Whille I’m generally less stressed than I have been other years, I can also feel the gathering holiday storm. The general atmosphere in the country isn’t helping my mood. The ignorance, fear, hatred, and racism that is bubbling to the surface of this nation is alarming. Has it been there all along? I know I’m exacerbating my horror by reading comments of online articles, but is it better to not be aware of what my fellow citizens are thinking?

Last week, Brian D. McLaren posted an open letter addressing guns and Christianity. He spoke with the voice of Christianity that I remembered as a child. You know, “Blessed are the peacemakers, for they shall be called children of God.” (Matthew 5:9) And just 30 verses later, “But I tell you, do not resist an evil person. If anyone slaps you on the right cheek, turn to them the other cheek also.” Or another 5 verses after that, “You have heard that it was said, ‘YOU SHALL LOVE YOUR NEIGHBOR and hate your enemy.’ 44“But I say to you, love your enemies and pray for those who persecute you, 45so that you may be sons of your Father who is in heaven;”

This is the Christianity I was raised with and the article gave me hope… until I made the mistake of reading the comments. With few exceptions, there was nothing but anger returned to the author. Luke 22:36 was the most quoted verse, “He said to them, “But now if you have a purse, take it, and also a bag; and if you don’t have a sword, sell your cloak and buy one.” All I can say is, “Oy vey.”

Years ago a niece asked me for help with a debate on the death penalty. One piece of advice I gave was not to use the Bible to argue her position, because people can warp and twist the Bible to find just about any meaning they want within its pages. That is exactly what has been done with this one verse – the only one in the entire book they can find to defend their position, I might add. There is not one serious scholar who has read the original text and put it within context of the story who would say that Jesus is advocating for violent defense of oneself.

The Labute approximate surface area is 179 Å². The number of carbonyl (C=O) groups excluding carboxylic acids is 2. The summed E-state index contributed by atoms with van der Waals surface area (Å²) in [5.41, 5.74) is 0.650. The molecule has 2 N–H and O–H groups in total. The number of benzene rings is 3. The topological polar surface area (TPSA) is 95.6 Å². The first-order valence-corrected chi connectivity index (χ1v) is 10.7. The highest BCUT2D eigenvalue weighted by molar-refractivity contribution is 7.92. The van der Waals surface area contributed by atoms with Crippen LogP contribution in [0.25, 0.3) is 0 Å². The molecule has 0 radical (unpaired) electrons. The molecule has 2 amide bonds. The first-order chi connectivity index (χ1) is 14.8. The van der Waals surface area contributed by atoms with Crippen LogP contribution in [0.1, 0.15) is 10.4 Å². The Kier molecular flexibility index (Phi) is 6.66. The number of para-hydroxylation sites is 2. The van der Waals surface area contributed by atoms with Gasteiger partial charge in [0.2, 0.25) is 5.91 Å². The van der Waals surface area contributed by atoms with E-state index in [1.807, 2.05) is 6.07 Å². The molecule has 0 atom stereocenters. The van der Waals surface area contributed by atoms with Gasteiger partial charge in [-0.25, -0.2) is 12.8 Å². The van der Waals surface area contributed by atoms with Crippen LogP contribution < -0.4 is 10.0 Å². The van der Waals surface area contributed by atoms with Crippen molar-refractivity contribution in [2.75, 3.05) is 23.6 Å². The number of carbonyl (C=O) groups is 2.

One of the most disheartening and revealing comments came from someone who said something like, “This author isn’t living in the real world. When the terrorists come for his family, he’ll wish he had a gun.” I see. I didn’t realize that Christ’s message wasn’t for the real world. I actually was foolish enough to think that’s exactly what his message was for – A radical message of peace and love for a chaotic and violent world.

The message I’m getting from the conservative wing of modern American Christianity is – follow Christ and his teachings until it conflicts with the “real” world, then follow your fear. What kind of faith is that? To them, nothing is more important than physical self-preservation even though this also goes against Matthew 10:28 – “Don’t be afraid of those who want to kill your body; they cannot touch your soul.” It seems to me, people who feel assured of the rewards of heaven, would be willing to lay down their lives to live their beliefs, rather than put that reward at risk by betraying them.

When I was a kid, our pastor told us a modern parable: In the middle of church, two masked men came in with rifles and held the congregation hostage. They demanded that all those who were born-again Christians line up at the front of the church, and everybody else should leave. About 3/4 of the people left, and once they were gone, the gunmen took off their masks, put down their guns, and said, “Okay, brothers and sisters, now let’s worship for real.” They were weeding out the true believers from the pew-sitters by finding those who were willing to lay down their lives for their beliefs. Those people had found a peace that passes all understanding. They had faith in something greater than their physical lives. They were living the radical message of Jesus.

One of my favorite Christmas songs is “Let There be Peace on Earth.” It follows that wish with personal responsibility, “and let it begin with me.” It’s not, “let it begin with my enemies surrendering,” or “let it begin with the death of terrorists,” or “let it begin after I kill those who threaten me.”

No, it’s “let it begin with me.”

In this season celebrating peace, the only wish I have is that people begin to take to heart the lyrics they’re singing. Since I can’t change them, I’ll take my own advice – I choose peace.